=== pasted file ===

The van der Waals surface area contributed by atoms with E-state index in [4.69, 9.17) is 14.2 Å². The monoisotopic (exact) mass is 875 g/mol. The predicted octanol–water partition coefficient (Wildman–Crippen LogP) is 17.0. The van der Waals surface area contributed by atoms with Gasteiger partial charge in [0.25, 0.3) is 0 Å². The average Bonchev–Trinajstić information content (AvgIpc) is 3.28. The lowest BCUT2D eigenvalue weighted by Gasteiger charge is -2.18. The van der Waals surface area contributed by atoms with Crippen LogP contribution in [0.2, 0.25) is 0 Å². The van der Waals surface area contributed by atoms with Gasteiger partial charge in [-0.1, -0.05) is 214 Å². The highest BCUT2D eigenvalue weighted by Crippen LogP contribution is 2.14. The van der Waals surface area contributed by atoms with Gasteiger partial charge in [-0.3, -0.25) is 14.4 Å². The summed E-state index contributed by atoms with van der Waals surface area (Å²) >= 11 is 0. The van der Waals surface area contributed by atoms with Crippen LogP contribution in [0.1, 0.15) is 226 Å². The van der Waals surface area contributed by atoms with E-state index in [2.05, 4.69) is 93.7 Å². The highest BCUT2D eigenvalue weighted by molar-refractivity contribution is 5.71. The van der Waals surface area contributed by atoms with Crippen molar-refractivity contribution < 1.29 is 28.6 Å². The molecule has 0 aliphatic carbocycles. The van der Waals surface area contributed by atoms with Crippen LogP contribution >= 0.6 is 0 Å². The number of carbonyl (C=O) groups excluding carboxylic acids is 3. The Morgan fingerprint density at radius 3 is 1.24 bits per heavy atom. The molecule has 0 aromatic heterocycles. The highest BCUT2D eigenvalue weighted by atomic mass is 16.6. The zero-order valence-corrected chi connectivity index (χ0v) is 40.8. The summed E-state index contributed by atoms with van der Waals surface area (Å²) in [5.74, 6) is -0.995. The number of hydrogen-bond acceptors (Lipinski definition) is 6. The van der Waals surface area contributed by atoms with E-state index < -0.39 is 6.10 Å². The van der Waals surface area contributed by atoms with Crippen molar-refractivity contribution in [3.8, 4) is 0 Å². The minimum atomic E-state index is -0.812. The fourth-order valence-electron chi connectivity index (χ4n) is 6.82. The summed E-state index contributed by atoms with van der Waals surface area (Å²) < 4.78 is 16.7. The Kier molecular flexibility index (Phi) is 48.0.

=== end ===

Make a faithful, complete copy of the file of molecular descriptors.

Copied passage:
The van der Waals surface area contributed by atoms with E-state index in [4.69, 9.17) is 14.2 Å². The monoisotopic (exact) mass is 875 g/mol. The predicted octanol–water partition coefficient (Wildman–Crippen LogP) is 17.0. The van der Waals surface area contributed by atoms with Gasteiger partial charge in [0.25, 0.3) is 0 Å². The average Bonchev–Trinajstić information content (AvgIpc) is 3.28. The lowest BCUT2D eigenvalue weighted by Gasteiger charge is -2.18. The van der Waals surface area contributed by atoms with Crippen LogP contribution in [0.2, 0.25) is 0 Å². The van der Waals surface area contributed by atoms with Gasteiger partial charge in [-0.1, -0.05) is 214 Å². The highest BCUT2D eigenvalue weighted by Crippen LogP contribution is 2.14. The van der Waals surface area contributed by atoms with Gasteiger partial charge in [-0.3, -0.25) is 14.4 Å². The summed E-state index contributed by atoms with van der Waals surface area (Å²) >= 11 is 0. The van der Waals surface area contributed by atoms with Crippen LogP contribution in [0.1, 0.15) is 226 Å². The van der Waals surface area contributed by atoms with E-state index in [2.05, 4.69) is 93.7 Å². The highest BCUT2D eigenvalue weighted by molar-refractivity contribution is 5.71. The van der Waals surface area contributed by atoms with Crippen molar-refractivity contribution < 1.29 is 28.6 Å². The molecule has 0 aliphatic carbocycles. The van der Waals surface area contributed by atoms with Crippen LogP contribution >= 0.6 is 0 Å². The number of carbonyl (C=O) groups excluding carboxylic acids is 3. The Morgan fingerprint density at radius 3 is 1.24 bits per heavy atom. The molecule has 0 aromatic heterocycles. The highest BCUT2D eigenvalue weighted by atomic mass is 16.6. The zero-order valence-corrected chi connectivity index (χ0v) is 40.8. The summed E-state index contributed by atoms with van der Waals surface area (Å²) in [5.74, 6) is -0.995. The number of hydrogen-bond acceptors (Lipinski definition) is 6. The van der Waals surface area contributed by atoms with E-state index < -0.39 is 6.10 Å². The van der Waals surface area contributed by atoms with Crippen molar-refractivity contribution in [3.8, 4) is 0 Å². The minimum atomic E-state index is -0.812. The fourth-order valence-electron chi connectivity index (χ4n) is 6.82. The summed E-state index contributed by atoms with van der Waals surface area (Å²) < 4.78 is 16.7. The Kier molecular flexibility index (Phi) is 48.0.